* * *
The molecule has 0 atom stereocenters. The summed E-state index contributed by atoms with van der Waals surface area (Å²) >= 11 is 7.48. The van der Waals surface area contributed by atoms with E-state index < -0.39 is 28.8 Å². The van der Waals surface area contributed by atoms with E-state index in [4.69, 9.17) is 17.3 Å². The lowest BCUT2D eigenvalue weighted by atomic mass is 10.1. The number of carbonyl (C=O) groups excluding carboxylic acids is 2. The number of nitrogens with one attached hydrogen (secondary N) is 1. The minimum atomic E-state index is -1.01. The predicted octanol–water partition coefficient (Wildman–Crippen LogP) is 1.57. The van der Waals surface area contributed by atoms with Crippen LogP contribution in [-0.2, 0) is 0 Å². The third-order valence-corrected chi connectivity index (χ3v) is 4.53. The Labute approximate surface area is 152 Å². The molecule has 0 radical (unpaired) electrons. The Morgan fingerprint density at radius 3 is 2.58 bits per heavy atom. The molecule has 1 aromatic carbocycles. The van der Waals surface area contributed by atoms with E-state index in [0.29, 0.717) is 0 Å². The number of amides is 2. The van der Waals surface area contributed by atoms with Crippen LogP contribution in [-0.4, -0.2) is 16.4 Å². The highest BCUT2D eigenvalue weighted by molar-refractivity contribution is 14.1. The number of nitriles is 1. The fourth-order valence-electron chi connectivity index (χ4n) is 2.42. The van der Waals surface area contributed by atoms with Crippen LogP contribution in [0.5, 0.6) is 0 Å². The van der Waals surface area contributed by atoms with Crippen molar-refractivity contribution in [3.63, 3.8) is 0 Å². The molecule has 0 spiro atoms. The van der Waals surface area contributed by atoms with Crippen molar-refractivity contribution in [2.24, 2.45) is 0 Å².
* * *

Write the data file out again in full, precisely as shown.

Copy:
The molecule has 0 atom stereocenters. The summed E-state index contributed by atoms with van der Waals surface area (Å²) >= 11 is 7.48. The van der Waals surface area contributed by atoms with E-state index < -0.39 is 28.8 Å². The van der Waals surface area contributed by atoms with E-state index in [4.69, 9.17) is 17.3 Å². The lowest BCUT2D eigenvalue weighted by atomic mass is 10.1. The number of carbonyl (C=O) groups excluding carboxylic acids is 2. The number of nitrogens with one attached hydrogen (secondary N) is 1. The minimum atomic E-state index is -1.01. The predicted octanol–water partition coefficient (Wildman–Crippen LogP) is 1.57. The van der Waals surface area contributed by atoms with Crippen LogP contribution in [-0.2, 0) is 0 Å². The third-order valence-corrected chi connectivity index (χ3v) is 4.53. The Labute approximate surface area is 152 Å². The molecule has 0 radical (unpaired) electrons. The Morgan fingerprint density at radius 3 is 2.58 bits per heavy atom. The molecule has 1 aromatic carbocycles. The van der Waals surface area contributed by atoms with E-state index in [0.29, 0.717) is 0 Å². The number of amides is 2. The van der Waals surface area contributed by atoms with Crippen LogP contribution in [-0.4, -0.2) is 16.4 Å². The highest BCUT2D eigenvalue weighted by molar-refractivity contribution is 14.1. The number of nitriles is 1. The fourth-order valence-electron chi connectivity index (χ4n) is 2.42. The van der Waals surface area contributed by atoms with Crippen LogP contribution in [0.5, 0.6) is 0 Å². The van der Waals surface area contributed by atoms with Crippen molar-refractivity contribution in [3.63, 3.8) is 0 Å². The molecule has 0 spiro atoms. The van der Waals surface area contributed by atoms with Crippen molar-refractivity contribution in [2.24, 2.45) is 0 Å².